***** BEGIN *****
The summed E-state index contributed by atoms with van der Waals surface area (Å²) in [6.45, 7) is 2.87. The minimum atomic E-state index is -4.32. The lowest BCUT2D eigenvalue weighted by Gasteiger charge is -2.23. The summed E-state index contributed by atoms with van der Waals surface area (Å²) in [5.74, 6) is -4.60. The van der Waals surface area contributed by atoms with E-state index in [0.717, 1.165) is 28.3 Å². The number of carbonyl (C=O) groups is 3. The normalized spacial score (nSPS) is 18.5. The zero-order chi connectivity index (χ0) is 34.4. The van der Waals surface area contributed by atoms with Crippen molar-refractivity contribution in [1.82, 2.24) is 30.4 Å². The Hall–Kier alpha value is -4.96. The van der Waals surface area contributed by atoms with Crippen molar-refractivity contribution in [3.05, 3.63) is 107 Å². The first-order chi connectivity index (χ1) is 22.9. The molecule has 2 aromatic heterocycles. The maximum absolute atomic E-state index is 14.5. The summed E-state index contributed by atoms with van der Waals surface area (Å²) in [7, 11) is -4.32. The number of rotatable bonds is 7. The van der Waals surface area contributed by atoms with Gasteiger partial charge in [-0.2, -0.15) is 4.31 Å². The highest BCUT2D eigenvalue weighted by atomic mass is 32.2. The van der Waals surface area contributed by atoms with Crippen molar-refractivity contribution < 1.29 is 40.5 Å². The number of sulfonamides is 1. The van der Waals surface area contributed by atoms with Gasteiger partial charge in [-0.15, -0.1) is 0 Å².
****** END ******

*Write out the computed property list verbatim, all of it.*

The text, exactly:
The summed E-state index contributed by atoms with van der Waals surface area (Å²) in [6.45, 7) is 2.87. The minimum atomic E-state index is -4.32. The lowest BCUT2D eigenvalue weighted by Gasteiger charge is -2.23. The summed E-state index contributed by atoms with van der Waals surface area (Å²) in [5.74, 6) is -4.60. The van der Waals surface area contributed by atoms with E-state index in [0.717, 1.165) is 28.3 Å². The number of carbonyl (C=O) groups is 3. The normalized spacial score (nSPS) is 18.5. The zero-order chi connectivity index (χ0) is 34.4. The van der Waals surface area contributed by atoms with Crippen molar-refractivity contribution in [1.82, 2.24) is 30.4 Å². The Hall–Kier alpha value is -4.96. The van der Waals surface area contributed by atoms with Crippen molar-refractivity contribution in [3.05, 3.63) is 107 Å². The first-order chi connectivity index (χ1) is 22.9. The molecule has 2 aromatic heterocycles. The maximum absolute atomic E-state index is 14.5. The summed E-state index contributed by atoms with van der Waals surface area (Å²) in [7, 11) is -4.32. The number of rotatable bonds is 7. The van der Waals surface area contributed by atoms with Gasteiger partial charge in [-0.2, -0.15) is 4.31 Å². The highest BCUT2D eigenvalue weighted by atomic mass is 32.2. The van der Waals surface area contributed by atoms with Crippen molar-refractivity contribution < 1.29 is 40.5 Å². The number of sulfonamides is 1. The van der Waals surface area contributed by atoms with Gasteiger partial charge in [-0.15, -0.1) is 0 Å².